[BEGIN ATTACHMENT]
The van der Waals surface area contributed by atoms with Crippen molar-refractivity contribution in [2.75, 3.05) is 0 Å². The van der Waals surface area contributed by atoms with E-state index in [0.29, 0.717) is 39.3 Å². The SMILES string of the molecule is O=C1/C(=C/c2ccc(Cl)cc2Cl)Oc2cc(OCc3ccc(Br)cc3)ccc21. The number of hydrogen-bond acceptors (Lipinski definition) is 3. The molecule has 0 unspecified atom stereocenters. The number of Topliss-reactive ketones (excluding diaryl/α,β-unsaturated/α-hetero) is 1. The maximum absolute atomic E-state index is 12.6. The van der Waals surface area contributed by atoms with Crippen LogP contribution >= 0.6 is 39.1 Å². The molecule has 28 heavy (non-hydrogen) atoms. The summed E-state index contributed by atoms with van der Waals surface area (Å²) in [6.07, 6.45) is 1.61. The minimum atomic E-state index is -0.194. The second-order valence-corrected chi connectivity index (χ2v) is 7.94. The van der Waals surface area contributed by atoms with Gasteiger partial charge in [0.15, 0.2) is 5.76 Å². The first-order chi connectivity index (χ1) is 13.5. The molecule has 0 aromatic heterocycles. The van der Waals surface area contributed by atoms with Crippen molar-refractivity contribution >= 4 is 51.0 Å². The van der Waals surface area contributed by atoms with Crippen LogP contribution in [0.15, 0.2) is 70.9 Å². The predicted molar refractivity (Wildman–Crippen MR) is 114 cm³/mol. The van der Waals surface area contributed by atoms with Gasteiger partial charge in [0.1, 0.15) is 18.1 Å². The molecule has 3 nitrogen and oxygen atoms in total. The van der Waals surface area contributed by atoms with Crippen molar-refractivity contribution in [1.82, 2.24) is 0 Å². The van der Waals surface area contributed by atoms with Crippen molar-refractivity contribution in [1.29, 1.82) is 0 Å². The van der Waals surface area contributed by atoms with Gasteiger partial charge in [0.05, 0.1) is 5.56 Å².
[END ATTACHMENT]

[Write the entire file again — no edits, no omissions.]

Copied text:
The van der Waals surface area contributed by atoms with Crippen molar-refractivity contribution in [2.75, 3.05) is 0 Å². The van der Waals surface area contributed by atoms with E-state index in [0.29, 0.717) is 39.3 Å². The SMILES string of the molecule is O=C1/C(=C/c2ccc(Cl)cc2Cl)Oc2cc(OCc3ccc(Br)cc3)ccc21. The number of hydrogen-bond acceptors (Lipinski definition) is 3. The molecule has 0 unspecified atom stereocenters. The number of Topliss-reactive ketones (excluding diaryl/α,β-unsaturated/α-hetero) is 1. The maximum absolute atomic E-state index is 12.6. The van der Waals surface area contributed by atoms with Crippen LogP contribution >= 0.6 is 39.1 Å². The molecule has 28 heavy (non-hydrogen) atoms. The summed E-state index contributed by atoms with van der Waals surface area (Å²) in [6.07, 6.45) is 1.61. The minimum atomic E-state index is -0.194. The second-order valence-corrected chi connectivity index (χ2v) is 7.94. The van der Waals surface area contributed by atoms with Gasteiger partial charge in [0.15, 0.2) is 5.76 Å². The first-order chi connectivity index (χ1) is 13.5. The molecule has 0 aromatic heterocycles. The van der Waals surface area contributed by atoms with Crippen molar-refractivity contribution >= 4 is 51.0 Å². The van der Waals surface area contributed by atoms with Crippen LogP contribution in [0.15, 0.2) is 70.9 Å². The predicted molar refractivity (Wildman–Crippen MR) is 114 cm³/mol. The van der Waals surface area contributed by atoms with Gasteiger partial charge in [0.1, 0.15) is 18.1 Å². The molecule has 3 nitrogen and oxygen atoms in total. The van der Waals surface area contributed by atoms with Crippen molar-refractivity contribution in [1.82, 2.24) is 0 Å². The van der Waals surface area contributed by atoms with Crippen molar-refractivity contribution in [1.29, 1.82) is 0 Å². The van der Waals surface area contributed by atoms with Gasteiger partial charge in [0.05, 0.1) is 5.56 Å².